And there's a lot more to nature's skyscrapers than meets the eye. They've all got their own quirks and traits. The right trees, in the right places, can help combat climate breakdown and restore nature.
The biodiversity they provide also enriches our lives. We value the chance to get close to nature, and there's a growing mountain of evidence to show that green spaces are good for our mental and physical wellbeing.
At the University, there are over 250 different species of trees on campus. Every single tree is a valued part of the green infrastructure and is cared for and protected by the Gardens team.
To celebrate our trees and the critical role they play, the team has singled out particular trees of interest and created ‘tree necklaces’ which detail information about the tree and its value to the environment; be it for aesthetic or historical reasons, age, as a pollinator, a roost, valuable habitat or any other reason.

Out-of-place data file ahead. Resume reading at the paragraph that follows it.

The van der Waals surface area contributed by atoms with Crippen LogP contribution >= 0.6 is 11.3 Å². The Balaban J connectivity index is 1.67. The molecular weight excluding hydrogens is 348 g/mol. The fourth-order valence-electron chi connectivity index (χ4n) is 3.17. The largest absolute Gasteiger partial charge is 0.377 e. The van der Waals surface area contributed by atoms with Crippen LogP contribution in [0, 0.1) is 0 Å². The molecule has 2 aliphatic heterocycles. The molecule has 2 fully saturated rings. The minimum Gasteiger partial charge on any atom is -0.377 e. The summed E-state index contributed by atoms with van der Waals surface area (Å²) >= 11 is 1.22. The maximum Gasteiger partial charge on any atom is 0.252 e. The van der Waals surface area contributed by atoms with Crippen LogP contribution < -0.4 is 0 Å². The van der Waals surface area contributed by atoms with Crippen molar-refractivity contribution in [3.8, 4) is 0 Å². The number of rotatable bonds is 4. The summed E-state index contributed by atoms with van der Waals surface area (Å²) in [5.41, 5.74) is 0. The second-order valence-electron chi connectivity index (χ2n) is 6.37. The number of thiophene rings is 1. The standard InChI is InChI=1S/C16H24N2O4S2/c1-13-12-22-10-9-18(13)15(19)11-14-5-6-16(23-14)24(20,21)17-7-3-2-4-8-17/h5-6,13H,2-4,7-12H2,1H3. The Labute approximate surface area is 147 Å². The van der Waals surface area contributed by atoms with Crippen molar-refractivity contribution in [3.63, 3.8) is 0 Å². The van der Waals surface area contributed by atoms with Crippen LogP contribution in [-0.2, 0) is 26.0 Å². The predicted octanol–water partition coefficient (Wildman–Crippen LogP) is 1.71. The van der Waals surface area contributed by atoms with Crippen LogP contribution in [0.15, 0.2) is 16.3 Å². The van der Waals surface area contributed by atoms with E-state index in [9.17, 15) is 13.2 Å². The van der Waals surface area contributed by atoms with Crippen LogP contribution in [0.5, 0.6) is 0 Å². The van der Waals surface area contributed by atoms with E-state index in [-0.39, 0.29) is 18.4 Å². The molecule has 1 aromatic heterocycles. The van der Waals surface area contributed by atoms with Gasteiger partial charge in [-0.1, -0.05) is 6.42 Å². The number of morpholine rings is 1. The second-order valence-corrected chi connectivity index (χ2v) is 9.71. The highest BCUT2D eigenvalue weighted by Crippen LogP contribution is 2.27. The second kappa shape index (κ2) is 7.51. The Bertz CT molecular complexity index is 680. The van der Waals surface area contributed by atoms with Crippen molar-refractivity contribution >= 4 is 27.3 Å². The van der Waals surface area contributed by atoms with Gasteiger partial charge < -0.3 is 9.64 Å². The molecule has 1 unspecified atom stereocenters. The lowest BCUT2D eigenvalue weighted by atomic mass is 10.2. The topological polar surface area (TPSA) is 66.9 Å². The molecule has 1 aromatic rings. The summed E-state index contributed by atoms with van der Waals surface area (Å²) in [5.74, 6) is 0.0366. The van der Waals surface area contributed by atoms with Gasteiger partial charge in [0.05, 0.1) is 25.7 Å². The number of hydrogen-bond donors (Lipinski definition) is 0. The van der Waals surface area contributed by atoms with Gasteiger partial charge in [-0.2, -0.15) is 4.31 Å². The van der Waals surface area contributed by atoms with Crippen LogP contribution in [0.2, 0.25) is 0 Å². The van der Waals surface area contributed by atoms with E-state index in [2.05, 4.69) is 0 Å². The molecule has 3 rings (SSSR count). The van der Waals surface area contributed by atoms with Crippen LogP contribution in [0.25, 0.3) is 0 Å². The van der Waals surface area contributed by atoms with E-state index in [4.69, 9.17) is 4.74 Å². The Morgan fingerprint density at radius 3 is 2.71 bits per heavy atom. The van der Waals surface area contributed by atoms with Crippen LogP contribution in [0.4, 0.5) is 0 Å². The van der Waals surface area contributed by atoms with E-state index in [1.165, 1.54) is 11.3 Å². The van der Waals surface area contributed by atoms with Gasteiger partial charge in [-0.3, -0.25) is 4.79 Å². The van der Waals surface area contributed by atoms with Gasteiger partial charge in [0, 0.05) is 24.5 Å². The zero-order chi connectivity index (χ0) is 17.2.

The discs, which form part of the necklace, have been made on campus using limbs from a fallen oak. The oak was sliced and planed (creating a smooth surface), and once the text had been added by hand, they were varnished and carefully drilled so they could be attached to the trees without damaging them.
So head out and learn more about some of the fascinating tree species that reside on our campus – from the Tibetan Cherry (Prunus serrula Tibetica) at the rear of Hazlerigg Building, the Indian Bean Tree (Catalpa bigonioides) found outside the Stewart Mason building, Small-leafed Limes (Tilia cordata) along Car Park 4a or the English oak (Qurecus robur) in front of EHB Games Park.
The Gardens Team plan to add to the collection over time so be sure to keep a keen lookout for a new tree necklace near your building or halls.